- Acetaminophen (Tylenol)
A common fever reducer and pain reliever, but also the top cause of medication-related liver failure. Keep your Acetaminophen use to under 2g a day. Also keep in mind that cold and flu products frequently contain acetaminophen (Nyquil, Dayquil, etc)
- Amoxicillin/clavulanate (Augmentin)
A common antibiotic used to treat infections of the throat, sinuses, and lungs. Liver damage from this antibiotic can occur shortly after taking it, and prolong even after you stop taking the medication.
- Diclofenac (Voltaren, Cambia)
The NSAID (non-steroidal anti-inflammatory drug) class of drugs like ibuprofen and naproxen can cause liver damage - although rarely. The drug with the highest risk for causing liver injury in this group is diclofenac.
- Amiodarone (Cordarone, Pacerone)
Used to treat atrial fibrillation. After taking amiodarone for weeks to months, patients may have signs of liver cell injury.
- Allopurinol (Zyloprim)
Often used to prevent painful gout attacks, allopurinol can cause liver injury in a matter of days. If you're prescribed this drug, your doctor will likely recommend regular lab tests to monitor liver health.
- Anti-seizure medications
Anti-seizure medications are generally a problem for the liver. Dilantin, carbamazepine, depakote, and lamotrigine can cause liver injury. If prescribed any of these medications, keep an eye on your liver health.
If you have a positive tuberculosis (TB) skin test, you may be prescribed 3 to 6 months of isoniazid (isonicotinylhydrazide or INH therapy). INH is well-known for causing acute liver injury, so avoid alcohol entirely if taking this medication.
- Azathioprine (Imuran)
A medication used to control the immune system to treat autoimmune conditions like Crohn's disease and autoimmune hepatitis. Can cause liver damage, so if prescribed this medication, be extra kind to your liver.
Methotrexate, used for conditions like certain cancers, rheumatoid arthritis, and ectopic pregnancy, requires regular lab tests to monitor the liver. Liver toxicity is a common side effect of this medication.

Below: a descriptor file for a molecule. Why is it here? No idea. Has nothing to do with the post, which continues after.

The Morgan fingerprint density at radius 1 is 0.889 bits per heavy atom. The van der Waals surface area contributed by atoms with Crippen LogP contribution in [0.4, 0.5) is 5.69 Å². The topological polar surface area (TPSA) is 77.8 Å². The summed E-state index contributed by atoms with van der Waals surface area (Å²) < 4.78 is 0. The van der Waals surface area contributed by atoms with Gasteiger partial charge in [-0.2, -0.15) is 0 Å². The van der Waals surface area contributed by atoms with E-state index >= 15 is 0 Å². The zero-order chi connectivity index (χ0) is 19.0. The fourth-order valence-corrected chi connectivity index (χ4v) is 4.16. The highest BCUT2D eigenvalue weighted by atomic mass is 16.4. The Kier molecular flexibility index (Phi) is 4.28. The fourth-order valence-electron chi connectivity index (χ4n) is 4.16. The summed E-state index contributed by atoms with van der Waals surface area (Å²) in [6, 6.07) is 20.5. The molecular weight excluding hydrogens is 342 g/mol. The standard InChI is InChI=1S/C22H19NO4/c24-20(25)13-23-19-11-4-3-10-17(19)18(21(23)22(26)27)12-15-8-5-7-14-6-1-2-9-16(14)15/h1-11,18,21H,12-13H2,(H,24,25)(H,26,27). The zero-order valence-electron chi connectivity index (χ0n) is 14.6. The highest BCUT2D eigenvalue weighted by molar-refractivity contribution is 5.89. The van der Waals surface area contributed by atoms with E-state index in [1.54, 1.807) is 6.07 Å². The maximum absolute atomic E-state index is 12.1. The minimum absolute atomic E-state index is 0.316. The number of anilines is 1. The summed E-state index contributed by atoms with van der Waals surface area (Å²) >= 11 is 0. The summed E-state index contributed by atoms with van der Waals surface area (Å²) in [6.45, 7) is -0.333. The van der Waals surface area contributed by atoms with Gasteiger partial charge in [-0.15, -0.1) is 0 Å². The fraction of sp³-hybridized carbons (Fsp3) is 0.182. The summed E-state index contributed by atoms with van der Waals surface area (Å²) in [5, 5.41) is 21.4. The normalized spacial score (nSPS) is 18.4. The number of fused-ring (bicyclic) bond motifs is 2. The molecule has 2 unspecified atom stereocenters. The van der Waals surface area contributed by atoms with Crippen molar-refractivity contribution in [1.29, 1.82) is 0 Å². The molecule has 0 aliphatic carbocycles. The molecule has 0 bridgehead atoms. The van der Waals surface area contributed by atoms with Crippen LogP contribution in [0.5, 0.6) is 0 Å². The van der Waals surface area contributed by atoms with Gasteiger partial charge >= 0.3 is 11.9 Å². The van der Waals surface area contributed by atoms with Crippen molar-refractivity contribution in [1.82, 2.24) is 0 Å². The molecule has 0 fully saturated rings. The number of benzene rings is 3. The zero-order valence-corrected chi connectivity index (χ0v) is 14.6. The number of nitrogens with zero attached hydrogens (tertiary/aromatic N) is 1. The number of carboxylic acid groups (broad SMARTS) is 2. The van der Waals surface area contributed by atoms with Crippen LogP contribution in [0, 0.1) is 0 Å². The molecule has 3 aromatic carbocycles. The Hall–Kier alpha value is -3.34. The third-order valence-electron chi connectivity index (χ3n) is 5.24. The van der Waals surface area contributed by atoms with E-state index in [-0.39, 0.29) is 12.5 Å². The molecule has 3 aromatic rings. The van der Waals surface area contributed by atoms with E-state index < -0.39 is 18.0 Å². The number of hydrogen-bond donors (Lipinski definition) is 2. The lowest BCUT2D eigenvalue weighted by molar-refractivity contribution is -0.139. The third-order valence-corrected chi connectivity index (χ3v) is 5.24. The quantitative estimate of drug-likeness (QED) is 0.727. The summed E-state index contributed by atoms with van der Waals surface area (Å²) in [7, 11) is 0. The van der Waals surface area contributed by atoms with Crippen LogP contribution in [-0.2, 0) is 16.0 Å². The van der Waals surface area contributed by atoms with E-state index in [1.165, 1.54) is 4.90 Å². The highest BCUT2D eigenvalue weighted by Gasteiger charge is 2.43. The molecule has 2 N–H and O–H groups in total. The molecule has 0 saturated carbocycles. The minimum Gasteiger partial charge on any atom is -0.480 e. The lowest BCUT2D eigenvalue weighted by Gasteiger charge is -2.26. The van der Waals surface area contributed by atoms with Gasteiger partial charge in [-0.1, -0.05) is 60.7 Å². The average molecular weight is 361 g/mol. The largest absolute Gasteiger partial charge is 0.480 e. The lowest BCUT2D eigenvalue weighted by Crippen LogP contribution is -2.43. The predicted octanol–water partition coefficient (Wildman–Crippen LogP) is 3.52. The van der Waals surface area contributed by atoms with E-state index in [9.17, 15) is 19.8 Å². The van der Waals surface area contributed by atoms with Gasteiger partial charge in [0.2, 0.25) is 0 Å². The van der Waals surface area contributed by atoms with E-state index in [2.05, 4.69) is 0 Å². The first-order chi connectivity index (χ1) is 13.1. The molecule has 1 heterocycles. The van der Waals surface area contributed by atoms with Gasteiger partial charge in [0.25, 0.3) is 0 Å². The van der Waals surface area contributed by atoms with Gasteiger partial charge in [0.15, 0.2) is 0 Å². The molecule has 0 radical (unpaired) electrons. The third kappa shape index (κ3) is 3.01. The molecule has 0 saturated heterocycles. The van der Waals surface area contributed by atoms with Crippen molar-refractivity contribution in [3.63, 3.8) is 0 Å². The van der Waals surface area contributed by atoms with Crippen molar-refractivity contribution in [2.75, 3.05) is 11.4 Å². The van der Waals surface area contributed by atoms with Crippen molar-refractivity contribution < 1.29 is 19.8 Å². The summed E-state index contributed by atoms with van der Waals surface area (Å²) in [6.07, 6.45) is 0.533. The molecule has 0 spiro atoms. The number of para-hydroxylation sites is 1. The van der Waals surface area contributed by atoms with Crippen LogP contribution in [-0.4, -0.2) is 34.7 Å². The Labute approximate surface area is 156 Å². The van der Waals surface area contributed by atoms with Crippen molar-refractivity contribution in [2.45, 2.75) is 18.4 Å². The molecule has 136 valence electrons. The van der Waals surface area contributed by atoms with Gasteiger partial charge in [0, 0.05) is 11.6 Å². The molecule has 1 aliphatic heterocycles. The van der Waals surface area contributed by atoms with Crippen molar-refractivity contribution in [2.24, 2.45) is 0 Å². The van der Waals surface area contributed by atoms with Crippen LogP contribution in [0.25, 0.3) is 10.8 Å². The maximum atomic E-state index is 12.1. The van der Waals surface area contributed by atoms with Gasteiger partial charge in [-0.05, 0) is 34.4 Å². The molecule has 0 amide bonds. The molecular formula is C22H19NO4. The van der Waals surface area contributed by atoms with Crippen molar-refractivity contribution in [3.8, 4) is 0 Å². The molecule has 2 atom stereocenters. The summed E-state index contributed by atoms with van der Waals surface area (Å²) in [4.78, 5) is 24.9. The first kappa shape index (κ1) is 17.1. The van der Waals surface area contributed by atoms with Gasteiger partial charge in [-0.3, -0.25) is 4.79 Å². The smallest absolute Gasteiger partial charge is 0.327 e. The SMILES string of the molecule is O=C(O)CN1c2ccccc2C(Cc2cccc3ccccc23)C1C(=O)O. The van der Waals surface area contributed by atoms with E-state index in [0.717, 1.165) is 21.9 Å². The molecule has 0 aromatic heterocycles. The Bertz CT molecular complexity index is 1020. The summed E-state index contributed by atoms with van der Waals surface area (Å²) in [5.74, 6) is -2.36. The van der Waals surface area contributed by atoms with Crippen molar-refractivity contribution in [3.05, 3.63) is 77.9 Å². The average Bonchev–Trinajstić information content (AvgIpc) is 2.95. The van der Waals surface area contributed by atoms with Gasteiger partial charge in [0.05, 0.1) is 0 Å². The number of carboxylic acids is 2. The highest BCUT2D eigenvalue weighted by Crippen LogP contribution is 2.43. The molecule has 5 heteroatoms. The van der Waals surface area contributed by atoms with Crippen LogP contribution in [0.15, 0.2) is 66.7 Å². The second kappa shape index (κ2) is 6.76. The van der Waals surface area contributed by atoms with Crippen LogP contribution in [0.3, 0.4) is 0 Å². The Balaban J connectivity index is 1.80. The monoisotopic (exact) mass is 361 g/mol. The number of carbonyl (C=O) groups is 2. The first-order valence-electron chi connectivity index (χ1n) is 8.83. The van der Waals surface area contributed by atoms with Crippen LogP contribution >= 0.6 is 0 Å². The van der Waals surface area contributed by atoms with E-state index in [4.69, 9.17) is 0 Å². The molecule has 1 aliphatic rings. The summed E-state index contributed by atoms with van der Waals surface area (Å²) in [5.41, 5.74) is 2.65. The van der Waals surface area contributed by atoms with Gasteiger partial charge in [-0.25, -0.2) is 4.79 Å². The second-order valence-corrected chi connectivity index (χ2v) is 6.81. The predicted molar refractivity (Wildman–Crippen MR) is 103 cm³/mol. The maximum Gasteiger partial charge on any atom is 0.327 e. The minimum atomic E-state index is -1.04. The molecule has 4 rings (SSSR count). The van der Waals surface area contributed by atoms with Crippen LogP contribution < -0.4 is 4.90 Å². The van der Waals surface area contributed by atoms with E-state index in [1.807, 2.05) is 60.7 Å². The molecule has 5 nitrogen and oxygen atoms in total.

- Risperidone (Risperdal) and quetiapine (Seroquel)
Both used as antipsychotics and antidepressants, and have the potential to cause liver damage. These medications block bile from leaving the liver, leading to a condition known as drug-induced cholestasis.
What are you eating?The next task would be to help your liver with the right foods. We want HDLs (good cholesterol) to make the liver's job easier. Clean up your diet! Here's a helpful article on foods with good cholesterol. I personally eat more salmon and berries, but avoid soy for other reasons.
Have you exercised today?
A huge help not only to your liver, but everything else in your body, is getting in some decent exercise. We want to reduce unhealthy fatty buildup all over. Find something you enjoy doing and stick to it! Consistency is key.
The older you get the more important exercise becomes. You want to feel better? Get moving.
Some help from Sol NutritionSol Nutrition's clinically proven herbal supplements have helped me reach a happier, healthier life.
The capsules alone won't solve your problems, but they certainly put a dent in them. You have to finish the job yourself by making smarter choices in your daily life. Fix your diet, exercise regularly, take the herbs, get some sun.
Sol Nutrition's goal is to heal you. So do everything you can to heal yourself as well, combining efforts as a team!
These statements have not been evaluated by Food and Drug Administration. These products are not intended to diagnose, treat, cure or prevent any disease.